The Complete Guide to Sports Photography

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Sports photography is a hobby or profession for the most die-hard fans. Capturing the movement, dynamics, and highlights of a sporting event, be it a soccer or hockey match, rugby, running or tennis, is not as easy as it may seem at first. Have you ever paid attention to the photographers at a soccer stadium? Their equipment can cause both envy and amazement. Huge lenses that require their own tripod, lots of accessories, and continuous tracking of every movement. And it’s worth it! Afterward, the already-processed footage is genuinely admired. Therefore, everyone who wants to try their hand at the profession of a photographer should understand the importance of photo editing software.

Skylum has selected the best tips and recommendations that can help any photographer take a step towards sports shooting. Well, let’s get started!

Photo by Tom Briskey on Unsplash

How to Prepare for a Shoot

When newcomers begin their journey into sports photography, they are overwhelmed with enthusiasm and inspiration with which they hope to create spectacular sports photos. But it’s not as easy as it sounds. Before you start taking pictures, you need to prepare thoroughly.

The first thing a beginner needs to do is master the functions of the camera! It is extremely important to know exactly what works in your equipment and how it works before you even decide to start shooting. Learn about automatic modes, focus and white balance settings, exposure control, and other key features of your camera.

Once you understand your gear, you can move on to the second stage of preparation — making contact with the competition organizers. A common rule of etiquette is to get consent to take pictures from the organizers of sporting events. In most cases, of course, you can take pictures without permission, but by getting it, you can access the most convenient and advantageous shooting locations. The bigger the sporting event, the more important it is to have good contact with the organizers for a successful photo shoot.

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Finally, you should understand the rules and subtleties of the sport you are going to photograph. The better you know the game, the more effective your photos will be.

Shooting Sports Events

So, you’ve prepared for the shoot, and you feel confident and completely ready to take great pictures. The practical tips below will help you to do that.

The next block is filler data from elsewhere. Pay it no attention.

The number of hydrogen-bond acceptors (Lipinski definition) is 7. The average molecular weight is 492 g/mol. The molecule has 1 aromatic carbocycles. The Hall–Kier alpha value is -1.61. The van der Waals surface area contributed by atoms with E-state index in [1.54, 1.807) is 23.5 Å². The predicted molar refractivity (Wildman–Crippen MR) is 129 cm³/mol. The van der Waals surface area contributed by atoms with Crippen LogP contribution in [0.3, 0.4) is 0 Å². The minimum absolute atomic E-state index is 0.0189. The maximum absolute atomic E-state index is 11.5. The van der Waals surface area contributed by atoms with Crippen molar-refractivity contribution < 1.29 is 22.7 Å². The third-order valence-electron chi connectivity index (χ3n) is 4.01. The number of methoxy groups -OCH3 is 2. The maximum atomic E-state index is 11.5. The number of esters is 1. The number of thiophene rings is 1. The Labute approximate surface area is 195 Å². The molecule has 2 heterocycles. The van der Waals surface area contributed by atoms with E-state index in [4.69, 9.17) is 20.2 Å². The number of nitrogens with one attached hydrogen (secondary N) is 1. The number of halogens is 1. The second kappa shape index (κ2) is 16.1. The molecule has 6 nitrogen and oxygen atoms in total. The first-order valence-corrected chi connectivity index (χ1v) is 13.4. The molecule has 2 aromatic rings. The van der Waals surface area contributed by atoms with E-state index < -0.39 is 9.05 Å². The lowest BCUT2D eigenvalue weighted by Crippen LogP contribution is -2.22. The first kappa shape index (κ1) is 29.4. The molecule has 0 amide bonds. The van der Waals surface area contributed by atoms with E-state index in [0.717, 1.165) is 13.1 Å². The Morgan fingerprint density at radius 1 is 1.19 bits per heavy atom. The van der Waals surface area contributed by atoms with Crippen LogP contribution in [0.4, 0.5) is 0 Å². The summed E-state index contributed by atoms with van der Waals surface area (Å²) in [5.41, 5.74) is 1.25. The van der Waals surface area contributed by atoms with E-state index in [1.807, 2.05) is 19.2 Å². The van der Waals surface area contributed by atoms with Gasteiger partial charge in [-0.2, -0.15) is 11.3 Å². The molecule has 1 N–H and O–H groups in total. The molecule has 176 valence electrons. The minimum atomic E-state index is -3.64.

• Keep an eye on the course (ring, track, etc.) as long as there are athletes on it — at any moment there may be an event that can give you an unforgettable shot.
  • Respect the athletes, coaches, support, and maintenance staff. Their work is very important!
  • Be aware of what is going on around you. Nobody wants to get hurt because their head is in the wrong place at the wrong time.
  • Don’t use an on-camera flash. Don’t use a built-in flash or an external flash either. It’s very distracting to people around you.
sports photography
Photo by Hoi Pham on Unsplash

One of the most common questions that beginner photographers have is, “What camera settings should I use to shoot sports?” There are many answers to this question, so here are some settings that may work for most sporting events.

  • Shutter speed: Try not to use shutter speeds slower than 1/1000 sec. When shooting in a poorly lit room, it will be difficult to maintain such a shutter speed. On a sunny day, outdoors, you can use even slower shutter speeds.
  • Aperture: An open aperture is usually good for sports photography because it allows more light to reach the camera’s sensor and also helps blur the background of the image.
  • ISO: Start with your camera’s base ISO and gradually change it until you get the right exposure.
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Another tip: don’t get distracted while you’re shooting. No matter how tempting it may be to check the photos you’ve just taken, try not to do so, because you might miss an interesting shot.

What to Do After the Shooting

When you return home after shooting, download the photos to your computer and evaluate them. Whatever your purpose in shooting sports, you should always analyze the results of your work to gain expertise. Did all the photos come out the way you wanted? What could be improved? What techniques would you repeat and what would you give up the next time you shoot?

When you look at your photos on the monitor, you may notice details you didn’t see on the camera display. Here are a few things you should pay attention to (and ways to fix them):

  • Are your photos blurry? Try using a shorter shutter speed next time.
  • Did you not capture the culmination of the action? Try reacting faster and learning to anticipate the action of your subject.
  • Are your photos too inexpressive? Try changing your subject’s point of view and/or angle.
  • Are your subjects out of focus? Try using continuous autofocus or its equivalent in your camera.
sports photography
Photo by Nathanaël Desmeules on Unsplash

Conclusion

Sports photography is an amazing genre that allows you to take spectacular and unique pictures with a little experience and patience. In addition to the capturing process itself, do not forget about the processing of the resulting photos. Some people consider Luminar Neo to be one of the top photo editors with handy features. We wish you success!

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